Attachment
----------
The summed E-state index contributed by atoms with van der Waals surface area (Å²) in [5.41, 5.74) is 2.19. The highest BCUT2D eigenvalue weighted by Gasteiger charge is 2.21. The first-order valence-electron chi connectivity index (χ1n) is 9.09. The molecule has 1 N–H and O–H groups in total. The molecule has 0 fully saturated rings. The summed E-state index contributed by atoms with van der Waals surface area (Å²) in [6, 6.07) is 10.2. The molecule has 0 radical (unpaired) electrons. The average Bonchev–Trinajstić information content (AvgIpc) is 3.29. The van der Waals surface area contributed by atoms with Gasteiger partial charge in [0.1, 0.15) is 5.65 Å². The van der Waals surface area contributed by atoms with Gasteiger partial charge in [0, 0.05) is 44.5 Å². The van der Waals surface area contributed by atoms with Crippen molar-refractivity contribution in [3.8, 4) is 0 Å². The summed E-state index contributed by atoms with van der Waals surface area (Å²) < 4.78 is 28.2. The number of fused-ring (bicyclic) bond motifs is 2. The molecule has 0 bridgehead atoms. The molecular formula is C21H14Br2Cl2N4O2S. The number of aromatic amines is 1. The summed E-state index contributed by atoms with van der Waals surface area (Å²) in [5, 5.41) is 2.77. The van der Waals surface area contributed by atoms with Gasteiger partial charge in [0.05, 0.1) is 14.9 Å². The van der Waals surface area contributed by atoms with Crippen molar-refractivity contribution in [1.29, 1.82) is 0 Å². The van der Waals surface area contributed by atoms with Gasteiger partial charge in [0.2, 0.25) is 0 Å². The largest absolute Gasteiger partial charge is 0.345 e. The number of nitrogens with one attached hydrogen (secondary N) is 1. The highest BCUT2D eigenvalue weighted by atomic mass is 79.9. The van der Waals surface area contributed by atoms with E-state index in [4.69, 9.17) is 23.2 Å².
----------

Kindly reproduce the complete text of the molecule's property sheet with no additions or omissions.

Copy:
The summed E-state index contributed by atoms with van der Waals surface area (Å²) in [5.41, 5.74) is 2.19. The highest BCUT2D eigenvalue weighted by Gasteiger charge is 2.21. The first-order valence-electron chi connectivity index (χ1n) is 9.09. The molecule has 1 N–H and O–H groups in total. The molecule has 0 fully saturated rings. The summed E-state index contributed by atoms with van der Waals surface area (Å²) in [6, 6.07) is 10.2. The molecule has 0 radical (unpaired) electrons. The average Bonchev–Trinajstić information content (AvgIpc) is 3.29. The van der Waals surface area contributed by atoms with Gasteiger partial charge in [0.1, 0.15) is 5.65 Å². The van der Waals surface area contributed by atoms with Gasteiger partial charge in [0, 0.05) is 44.5 Å². The van der Waals surface area contributed by atoms with Crippen molar-refractivity contribution in [3.8, 4) is 0 Å². The summed E-state index contributed by atoms with van der Waals surface area (Å²) < 4.78 is 28.2. The number of fused-ring (bicyclic) bond motifs is 2. The molecule has 0 bridgehead atoms. The molecular formula is C21H14Br2Cl2N4O2S. The number of aromatic amines is 1. The summed E-state index contributed by atoms with van der Waals surface area (Å²) in [5, 5.41) is 2.77. The van der Waals surface area contributed by atoms with Gasteiger partial charge in [0.05, 0.1) is 14.9 Å². The van der Waals surface area contributed by atoms with Crippen molar-refractivity contribution in [1.29, 1.82) is 0 Å². The van der Waals surface area contributed by atoms with Gasteiger partial charge in [0.2, 0.25) is 0 Å². The largest absolute Gasteiger partial charge is 0.345 e. The number of nitrogens with one attached hydrogen (secondary N) is 1. The highest BCUT2D eigenvalue weighted by atomic mass is 79.9. The van der Waals surface area contributed by atoms with E-state index in [4.69, 9.17) is 23.2 Å².